Wolverines Spotted In Wallowas, For The First Time

UPDATED 8:50 A.M., APRIL 26, 2011: ODFW trail cameras captured what agency biologists believe to be two different wolverines.

(ODFW)

Here’s ODFW’s latest press release:

Five days after discovering wolverine tracks in the Wallowa Mountains of Northeast Oregon, researcher Audrey Magoun downloaded photos of two wolverines from a bait station camera.

“They are clearly photos of two different individuals,” Magoun said.

The photos were taken on April 2 and 13 and downloaded on April 22, 2011.

After viewing the photos, Magoun and research assistant Pat Valkenburg redesigned the camera site so that when the wolverines return—and Magoun believes they will—they will be able to get photos of the wolverines’ abdomens which will help determine the sex of the animals.

The set of tracks discovered on April 17 was the first confirmation of a wolverine in Wallowa County, according to Oregon Department of Fish and Wildlife biologist Vic Coggins. Read the April 22, 2011 news release: Wolverine tracks confirmed in Wallowa County for first time

Magoun and Valkenburg have been surveying for wolverine in the Wallowa-Whitman National Forest within and adjacent to the Eagle Cap Wilderness since January of this year. Funding and logistical support for the wolverine survey comes from an Oregon Conservation Strategy Implementation Grant(federal State Wildlife Grant), The Wolverine Foundation, Inc., the Wildlife Conservation Society, The Seattle Foundation and private individuals including Magoun and Valkenburg, Alaska residents, who use their own plane for aerial surveys.

The wolverine was listed as threatened by the Oregon Game Commission in 1975, grandfathered as a state threatened species (May 1987) and reaffirmed by rule in 1989. It became a federal candidate species on Dec. 14, 2010.

Dudes and dudettes, I’m just going to admit something to ya’ll: I like wolverines.

First, there’s the movie Red Dawn and its famous battle cry that has echoed through the years between my friends and I, and then there are some who have said that my somewhat grouchy personality resembles Gulo gulo in the morning.

Whatever it is, I’m following news out of Oregon that, for the first time in recorded history, the tracks of one have been spotted in the Wallowas.

That follows the capture of a handful in Washington’s North Cascades in recent years.

Here’s ODFW’s press release:

ENTERPRISE, Ore.—For the first time in recorded history, biologists have confirmed that tracks found in the Wallowa Mountains of Northeast Oregon are those of a North American wolverine.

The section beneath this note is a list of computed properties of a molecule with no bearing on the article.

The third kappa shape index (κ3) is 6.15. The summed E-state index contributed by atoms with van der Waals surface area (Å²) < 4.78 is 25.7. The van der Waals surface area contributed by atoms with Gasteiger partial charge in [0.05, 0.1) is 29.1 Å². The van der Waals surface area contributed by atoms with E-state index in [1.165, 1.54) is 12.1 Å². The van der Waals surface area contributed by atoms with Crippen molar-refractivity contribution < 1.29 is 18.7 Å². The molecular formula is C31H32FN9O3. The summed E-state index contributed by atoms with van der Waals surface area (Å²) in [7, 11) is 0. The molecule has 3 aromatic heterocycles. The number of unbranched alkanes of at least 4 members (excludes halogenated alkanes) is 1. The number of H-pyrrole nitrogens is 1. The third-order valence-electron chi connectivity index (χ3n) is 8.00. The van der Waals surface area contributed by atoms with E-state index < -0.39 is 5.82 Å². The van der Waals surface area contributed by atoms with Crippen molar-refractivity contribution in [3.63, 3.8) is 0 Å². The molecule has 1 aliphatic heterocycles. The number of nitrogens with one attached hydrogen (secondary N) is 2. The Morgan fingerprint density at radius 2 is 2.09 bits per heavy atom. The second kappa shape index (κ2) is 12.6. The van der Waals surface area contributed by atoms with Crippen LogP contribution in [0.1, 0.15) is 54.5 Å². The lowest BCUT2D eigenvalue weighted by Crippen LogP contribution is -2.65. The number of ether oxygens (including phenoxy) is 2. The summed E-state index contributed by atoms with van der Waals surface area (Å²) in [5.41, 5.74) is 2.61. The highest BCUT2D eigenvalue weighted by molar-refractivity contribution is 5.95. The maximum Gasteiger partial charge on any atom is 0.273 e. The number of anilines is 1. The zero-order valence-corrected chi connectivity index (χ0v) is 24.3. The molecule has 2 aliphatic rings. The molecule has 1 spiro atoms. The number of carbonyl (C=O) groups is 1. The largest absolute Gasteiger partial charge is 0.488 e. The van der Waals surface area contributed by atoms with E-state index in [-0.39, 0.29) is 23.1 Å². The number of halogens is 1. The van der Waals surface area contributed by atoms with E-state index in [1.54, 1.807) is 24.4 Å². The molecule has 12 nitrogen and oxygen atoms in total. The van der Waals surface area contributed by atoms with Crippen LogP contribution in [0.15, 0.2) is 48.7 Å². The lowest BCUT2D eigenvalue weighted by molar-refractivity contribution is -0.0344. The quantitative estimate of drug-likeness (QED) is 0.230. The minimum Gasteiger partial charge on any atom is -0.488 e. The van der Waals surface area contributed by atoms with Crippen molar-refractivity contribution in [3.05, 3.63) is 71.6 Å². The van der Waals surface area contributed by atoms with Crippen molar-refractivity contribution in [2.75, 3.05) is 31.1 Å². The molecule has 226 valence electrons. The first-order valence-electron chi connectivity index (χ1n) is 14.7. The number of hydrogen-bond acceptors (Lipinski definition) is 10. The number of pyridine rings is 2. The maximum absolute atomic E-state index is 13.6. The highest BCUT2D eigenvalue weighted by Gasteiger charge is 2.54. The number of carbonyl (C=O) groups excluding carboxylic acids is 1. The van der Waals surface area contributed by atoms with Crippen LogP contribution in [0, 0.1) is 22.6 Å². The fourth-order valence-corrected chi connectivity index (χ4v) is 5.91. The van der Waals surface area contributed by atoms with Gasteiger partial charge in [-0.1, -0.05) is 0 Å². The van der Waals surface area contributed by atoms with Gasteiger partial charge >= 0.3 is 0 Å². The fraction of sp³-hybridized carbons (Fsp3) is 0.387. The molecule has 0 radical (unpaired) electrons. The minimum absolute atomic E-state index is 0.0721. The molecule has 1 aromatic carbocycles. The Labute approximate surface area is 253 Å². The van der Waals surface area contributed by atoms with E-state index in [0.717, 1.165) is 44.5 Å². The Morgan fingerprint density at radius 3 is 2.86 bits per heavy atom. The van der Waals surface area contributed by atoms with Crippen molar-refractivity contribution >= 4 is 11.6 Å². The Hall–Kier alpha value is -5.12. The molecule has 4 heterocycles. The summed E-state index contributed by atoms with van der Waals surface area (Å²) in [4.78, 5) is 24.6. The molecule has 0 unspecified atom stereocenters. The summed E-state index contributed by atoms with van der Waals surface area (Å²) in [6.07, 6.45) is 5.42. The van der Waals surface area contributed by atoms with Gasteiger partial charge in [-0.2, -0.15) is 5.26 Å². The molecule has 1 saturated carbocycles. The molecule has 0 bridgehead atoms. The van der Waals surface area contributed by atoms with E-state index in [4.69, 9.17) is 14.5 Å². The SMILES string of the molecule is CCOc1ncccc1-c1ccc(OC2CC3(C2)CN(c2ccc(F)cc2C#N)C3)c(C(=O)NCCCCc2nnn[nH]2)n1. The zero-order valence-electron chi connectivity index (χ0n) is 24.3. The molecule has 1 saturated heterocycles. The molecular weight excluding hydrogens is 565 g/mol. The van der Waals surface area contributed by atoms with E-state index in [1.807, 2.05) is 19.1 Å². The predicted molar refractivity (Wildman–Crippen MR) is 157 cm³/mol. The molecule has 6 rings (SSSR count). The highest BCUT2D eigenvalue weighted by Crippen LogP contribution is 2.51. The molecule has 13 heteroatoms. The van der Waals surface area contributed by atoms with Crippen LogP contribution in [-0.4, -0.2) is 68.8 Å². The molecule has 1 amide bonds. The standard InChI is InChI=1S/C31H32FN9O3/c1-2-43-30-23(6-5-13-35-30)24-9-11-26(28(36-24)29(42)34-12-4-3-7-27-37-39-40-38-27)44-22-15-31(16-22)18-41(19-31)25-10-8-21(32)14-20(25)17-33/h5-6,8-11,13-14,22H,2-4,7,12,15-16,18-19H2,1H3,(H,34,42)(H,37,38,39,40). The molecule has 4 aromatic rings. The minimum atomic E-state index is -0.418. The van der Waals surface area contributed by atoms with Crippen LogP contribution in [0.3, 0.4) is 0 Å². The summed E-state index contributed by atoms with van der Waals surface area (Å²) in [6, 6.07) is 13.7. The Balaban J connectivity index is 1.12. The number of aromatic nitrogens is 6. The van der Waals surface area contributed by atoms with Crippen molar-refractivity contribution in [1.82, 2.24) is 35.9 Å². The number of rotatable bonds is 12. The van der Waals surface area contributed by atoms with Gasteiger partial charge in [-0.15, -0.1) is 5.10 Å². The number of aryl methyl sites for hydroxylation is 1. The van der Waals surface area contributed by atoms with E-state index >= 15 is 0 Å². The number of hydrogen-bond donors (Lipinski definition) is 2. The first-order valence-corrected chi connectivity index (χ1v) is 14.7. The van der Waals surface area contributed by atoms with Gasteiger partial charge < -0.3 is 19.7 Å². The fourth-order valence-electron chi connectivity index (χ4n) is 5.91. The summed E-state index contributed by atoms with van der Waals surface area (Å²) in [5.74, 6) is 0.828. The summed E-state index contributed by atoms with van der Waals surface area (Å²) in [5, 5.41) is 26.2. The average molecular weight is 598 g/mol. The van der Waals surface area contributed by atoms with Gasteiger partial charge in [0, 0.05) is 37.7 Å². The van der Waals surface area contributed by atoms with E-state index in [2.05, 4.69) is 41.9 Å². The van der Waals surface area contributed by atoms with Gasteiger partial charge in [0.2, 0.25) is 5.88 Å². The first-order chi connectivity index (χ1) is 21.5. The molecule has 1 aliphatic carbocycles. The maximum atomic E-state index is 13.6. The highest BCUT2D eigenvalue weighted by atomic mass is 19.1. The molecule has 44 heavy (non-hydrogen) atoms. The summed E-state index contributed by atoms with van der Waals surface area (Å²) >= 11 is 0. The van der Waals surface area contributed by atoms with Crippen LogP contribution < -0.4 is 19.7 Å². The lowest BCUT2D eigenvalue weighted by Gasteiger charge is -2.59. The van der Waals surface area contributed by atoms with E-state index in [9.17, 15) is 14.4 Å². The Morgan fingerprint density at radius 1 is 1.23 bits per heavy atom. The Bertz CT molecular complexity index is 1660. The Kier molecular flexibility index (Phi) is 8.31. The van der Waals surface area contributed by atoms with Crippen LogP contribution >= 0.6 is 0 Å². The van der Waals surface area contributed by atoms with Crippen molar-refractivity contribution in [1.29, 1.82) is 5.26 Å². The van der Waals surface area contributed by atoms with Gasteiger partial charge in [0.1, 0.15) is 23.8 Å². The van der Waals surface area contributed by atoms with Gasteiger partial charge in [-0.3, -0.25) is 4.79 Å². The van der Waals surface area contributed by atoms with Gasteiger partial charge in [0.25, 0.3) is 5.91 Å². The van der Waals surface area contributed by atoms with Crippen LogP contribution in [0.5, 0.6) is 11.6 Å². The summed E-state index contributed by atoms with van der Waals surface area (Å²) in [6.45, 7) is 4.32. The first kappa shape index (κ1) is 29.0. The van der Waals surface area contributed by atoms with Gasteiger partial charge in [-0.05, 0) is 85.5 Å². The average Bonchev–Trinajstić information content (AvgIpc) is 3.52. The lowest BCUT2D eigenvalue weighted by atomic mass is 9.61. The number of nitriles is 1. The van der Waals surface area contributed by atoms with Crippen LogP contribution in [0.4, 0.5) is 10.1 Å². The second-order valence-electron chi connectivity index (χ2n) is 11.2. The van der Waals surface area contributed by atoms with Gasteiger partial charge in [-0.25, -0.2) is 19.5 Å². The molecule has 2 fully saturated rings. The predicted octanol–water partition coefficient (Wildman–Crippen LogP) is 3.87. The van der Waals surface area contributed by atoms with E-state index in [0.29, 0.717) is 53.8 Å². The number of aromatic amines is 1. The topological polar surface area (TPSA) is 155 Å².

Researcher Dr. Audrey Magoun found the wolverine tracks in the snow on April 17 while hiking to a remote camera site set up to detect wolverines. She followed the tracks for about a mile until they left the river bottom headed into the high country.

“From the size of the track, it is probably a male,” said Magoun who has dedicated her career to studying wolverine since she received her Ph.D. in 1978.

“This is the first confirmation of a wolverine in Wallowa County,” said Vic Coggins, Oregon Department of Fish and Wildlife district wildlife biologist. “We’ve always thought it was good habitat, and we’ve had reports but nothing we could verify until now.”

Magoun also believed the habitat conditions were right, which was why she and research assistant, pilot and husband, Pat Valkenburg, undertook this winter’s survey in the Eagle Cap Wilderness.

“There is a breeding population in the Payette Forest in Idaho and a breeding population in the North Cascades in Washington,” she said. “In fact, we couldn’t believe wolverine wouldn’t be here. They travel large distances.”

As part of the survey, 14 baited field camera sites were set up and several aerial flights made. None of the cameras have yet yielded a photo of a wolverine, but 80 percent of the cameras had photos of American marten and a few native red fox were detected. Biologists believe these animals are probably the native foxes that were once common in the Wallowa Mountains.

Coggins is interested in the data on marten and red fox in the higher elevations. “It’s great to know what species are using these areas—it’s indicative of the health of the habitat and helps with management decisions,” he said.

According to Magoun, the next question is: Is this a lone wolverine or is the area occupied? She hopes to be back next winter field season to try and answer that question.

Funding and logistical support for the survey comes from an Oregon Conservation Strategy Implementation Grant (federal State Wildlife Grant), The Wolverine Foundation, Inc., the Wildlife Conservation Society and private individuals including Magoun and Valkenburg, Alaska residents, who use their own plane for aerial surveys.

The wolverine was listed as threatened by the Oregon Game Commission in 1975, grandfathered as a state threatened species (May 1987) and reaffirmed by rule in 1989. It became a federal candidate species on Dec. 14, 2010.

In 1936, the wolverine was thought to have been extirpated from Oregon. In 1965, a male was killed on Three Fingered Jack in Linn County. In 1973, a wolverine was trapped and released on Steens Mountain, Harney County. In 1986, a wolverine was trapped in Wheeler County. In 1990, a dead wolverine was picked up on I-84 in Hood River County. In 1992, a partial skeleton was recovered in Grant County.

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